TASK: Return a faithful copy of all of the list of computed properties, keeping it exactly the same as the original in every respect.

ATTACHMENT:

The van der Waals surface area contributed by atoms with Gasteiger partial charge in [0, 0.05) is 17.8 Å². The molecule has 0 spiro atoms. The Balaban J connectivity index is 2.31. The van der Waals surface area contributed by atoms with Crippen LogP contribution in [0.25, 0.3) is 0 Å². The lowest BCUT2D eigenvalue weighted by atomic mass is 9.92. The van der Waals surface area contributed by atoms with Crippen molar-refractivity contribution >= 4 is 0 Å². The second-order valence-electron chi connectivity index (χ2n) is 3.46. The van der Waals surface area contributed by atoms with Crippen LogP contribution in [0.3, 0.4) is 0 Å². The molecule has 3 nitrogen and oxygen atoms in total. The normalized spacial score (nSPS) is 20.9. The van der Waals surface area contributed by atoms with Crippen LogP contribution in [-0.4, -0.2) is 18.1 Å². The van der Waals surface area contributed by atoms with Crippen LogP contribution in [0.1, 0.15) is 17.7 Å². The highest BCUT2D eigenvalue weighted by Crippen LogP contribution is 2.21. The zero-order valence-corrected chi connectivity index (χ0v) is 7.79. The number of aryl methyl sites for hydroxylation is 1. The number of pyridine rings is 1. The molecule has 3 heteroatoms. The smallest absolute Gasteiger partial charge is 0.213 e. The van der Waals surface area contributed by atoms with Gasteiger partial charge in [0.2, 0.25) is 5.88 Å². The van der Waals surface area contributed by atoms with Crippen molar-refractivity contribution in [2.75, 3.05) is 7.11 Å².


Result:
The van der Waals surface area contributed by atoms with Gasteiger partial charge in [0, 0.05) is 17.8 Å². The molecule has 0 spiro atoms. The Balaban J connectivity index is 2.31. The van der Waals surface area contributed by atoms with Crippen LogP contribution in [0.25, 0.3) is 0 Å². The lowest BCUT2D eigenvalue weighted by atomic mass is 9.92. The van der Waals surface area contributed by atoms with Crippen molar-refractivity contribution >= 4 is 0 Å². The second-order valence-electron chi connectivity index (χ2n) is 3.46. The van der Waals surface area contributed by atoms with Crippen LogP contribution in [0.3, 0.4) is 0 Å². The molecule has 3 nitrogen and oxygen atoms in total. The normalized spacial score (nSPS) is 20.9. The van der Waals surface area contributed by atoms with Crippen LogP contribution in [-0.4, -0.2) is 18.1 Å². The van der Waals surface area contributed by atoms with Crippen LogP contribution in [0.1, 0.15) is 17.7 Å². The highest BCUT2D eigenvalue weighted by Crippen LogP contribution is 2.21. The zero-order valence-corrected chi connectivity index (χ0v) is 7.79. The number of aryl methyl sites for hydroxylation is 1. The number of pyridine rings is 1. The molecule has 3 heteroatoms. The smallest absolute Gasteiger partial charge is 0.213 e. The van der Waals surface area contributed by atoms with Gasteiger partial charge in [0.2, 0.25) is 5.88 Å². The van der Waals surface area contributed by atoms with Crippen molar-refractivity contribution in [2.75, 3.05) is 7.11 Å².